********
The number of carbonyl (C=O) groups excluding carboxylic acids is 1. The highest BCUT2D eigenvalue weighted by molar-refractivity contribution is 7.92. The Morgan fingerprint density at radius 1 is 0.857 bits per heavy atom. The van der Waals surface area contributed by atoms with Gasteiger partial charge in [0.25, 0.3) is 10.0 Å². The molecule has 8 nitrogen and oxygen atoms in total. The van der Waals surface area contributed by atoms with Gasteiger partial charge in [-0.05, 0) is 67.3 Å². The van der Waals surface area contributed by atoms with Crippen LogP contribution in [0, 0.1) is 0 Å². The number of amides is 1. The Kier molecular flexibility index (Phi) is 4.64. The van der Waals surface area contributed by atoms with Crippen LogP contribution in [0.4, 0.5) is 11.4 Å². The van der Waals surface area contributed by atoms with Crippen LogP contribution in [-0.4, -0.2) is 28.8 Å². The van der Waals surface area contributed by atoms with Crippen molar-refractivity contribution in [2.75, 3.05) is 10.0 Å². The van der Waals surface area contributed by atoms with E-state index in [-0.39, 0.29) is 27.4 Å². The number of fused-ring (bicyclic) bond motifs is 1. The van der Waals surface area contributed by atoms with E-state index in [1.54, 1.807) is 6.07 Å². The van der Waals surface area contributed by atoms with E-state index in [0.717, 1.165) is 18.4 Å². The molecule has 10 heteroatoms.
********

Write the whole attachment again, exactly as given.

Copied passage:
The number of carbonyl (C=O) groups excluding carboxylic acids is 1. The highest BCUT2D eigenvalue weighted by molar-refractivity contribution is 7.92. The Morgan fingerprint density at radius 1 is 0.857 bits per heavy atom. The van der Waals surface area contributed by atoms with Gasteiger partial charge in [0.25, 0.3) is 10.0 Å². The molecule has 8 nitrogen and oxygen atoms in total. The van der Waals surface area contributed by atoms with Gasteiger partial charge in [-0.05, 0) is 67.3 Å². The van der Waals surface area contributed by atoms with Crippen LogP contribution in [0, 0.1) is 0 Å². The number of amides is 1. The Kier molecular flexibility index (Phi) is 4.64. The van der Waals surface area contributed by atoms with Crippen LogP contribution in [0.4, 0.5) is 11.4 Å². The van der Waals surface area contributed by atoms with Crippen LogP contribution in [-0.4, -0.2) is 28.8 Å². The van der Waals surface area contributed by atoms with Crippen molar-refractivity contribution in [2.75, 3.05) is 10.0 Å². The van der Waals surface area contributed by atoms with E-state index in [-0.39, 0.29) is 27.4 Å². The number of fused-ring (bicyclic) bond motifs is 1. The van der Waals surface area contributed by atoms with E-state index in [1.54, 1.807) is 6.07 Å². The van der Waals surface area contributed by atoms with E-state index in [0.717, 1.165) is 18.4 Å². The molecule has 10 heteroatoms.